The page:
The U.S. Supreme Court has ruled unanimously that the Fair Labor Standards Act requires employers to compensate workers for the time they spend walking
to and from the production floor after donning and before doffing required safety
The court also said the time spent waiting to doff the required safety gear
is compensable under the FLSA. However, the court ruled that federal law excludes
from the FLSA's scope the time employees spend waiting to don the first piece
of gear that marks the beginning of the workday.
The court issued the rulings in two consolidated cases that raised questions
about whether the time employees spend walking between the changing area and
the production area is compensable under the FLSA, as amended by the by the
Portal-to-Portal Act. One of the cases also challenged whether the time employees
spend waiting to put on the protective gear is compensable under the FLSA.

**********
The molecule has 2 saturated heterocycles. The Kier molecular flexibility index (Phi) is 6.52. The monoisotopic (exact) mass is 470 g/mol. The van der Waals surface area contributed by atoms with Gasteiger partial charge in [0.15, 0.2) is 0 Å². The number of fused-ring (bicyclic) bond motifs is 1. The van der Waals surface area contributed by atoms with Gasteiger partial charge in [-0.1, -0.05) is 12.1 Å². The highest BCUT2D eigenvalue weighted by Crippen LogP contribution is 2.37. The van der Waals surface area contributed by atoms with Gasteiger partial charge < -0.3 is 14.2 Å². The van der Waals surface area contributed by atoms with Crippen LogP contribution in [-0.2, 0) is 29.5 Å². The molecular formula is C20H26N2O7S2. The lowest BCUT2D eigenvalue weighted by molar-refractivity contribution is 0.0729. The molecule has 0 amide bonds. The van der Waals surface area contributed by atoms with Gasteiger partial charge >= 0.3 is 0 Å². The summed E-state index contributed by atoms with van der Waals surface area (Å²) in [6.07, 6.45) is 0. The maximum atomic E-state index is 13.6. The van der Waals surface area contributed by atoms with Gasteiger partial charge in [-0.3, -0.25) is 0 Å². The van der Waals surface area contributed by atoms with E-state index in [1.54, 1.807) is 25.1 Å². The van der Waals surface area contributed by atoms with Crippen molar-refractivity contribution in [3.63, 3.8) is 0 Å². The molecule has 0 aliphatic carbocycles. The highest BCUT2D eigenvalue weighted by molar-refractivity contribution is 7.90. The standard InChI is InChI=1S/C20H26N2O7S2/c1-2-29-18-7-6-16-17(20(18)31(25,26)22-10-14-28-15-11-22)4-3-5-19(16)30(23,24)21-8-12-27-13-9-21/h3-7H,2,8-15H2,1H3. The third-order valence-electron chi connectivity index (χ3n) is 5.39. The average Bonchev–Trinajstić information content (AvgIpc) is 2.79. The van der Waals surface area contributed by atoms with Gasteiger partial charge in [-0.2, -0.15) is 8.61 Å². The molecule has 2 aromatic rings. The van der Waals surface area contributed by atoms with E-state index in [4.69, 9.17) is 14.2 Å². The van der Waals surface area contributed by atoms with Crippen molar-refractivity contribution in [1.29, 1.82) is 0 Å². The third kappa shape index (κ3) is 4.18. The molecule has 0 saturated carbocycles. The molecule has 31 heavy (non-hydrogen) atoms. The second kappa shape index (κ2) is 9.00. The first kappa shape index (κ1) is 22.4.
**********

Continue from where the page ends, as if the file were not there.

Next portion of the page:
In one case, employees at Barber Foods, Inc., sought compensation for walking
and waiting time associated with the donning and doffing of required protective
gear at a poultry processing plant in Maine.
"Because donning and doffing gear that is 'integral and indispensable'
to employees' work is a 'principal activity' under the statute, the continuous
workday rule mandates that the time the [employees] spend walking to and from
the production floor after donning and before doffing, as well as the time spent
waiting to doff, are not affected by the Portal-to-Portal Act, and are instead
covered by the FLSA."
The court rejected the employees' argument that they should be compensated
for the time they spend waiting to don the first piece of safety gear that begins
In the other case, workers at IBP, Inc., were seeking compensation for time
spent donning and doffing required protective gear and walking from the locker
rooms to the production floor of a meat processing facility in Washington.
The Supreme Court ruled in favor of the workers, affirming a 9th Circuit Court
of Appeals ruling.
"The time the employees spend walking between changing and production
areas is compensable under the FLSA," the Supreme Court ruled.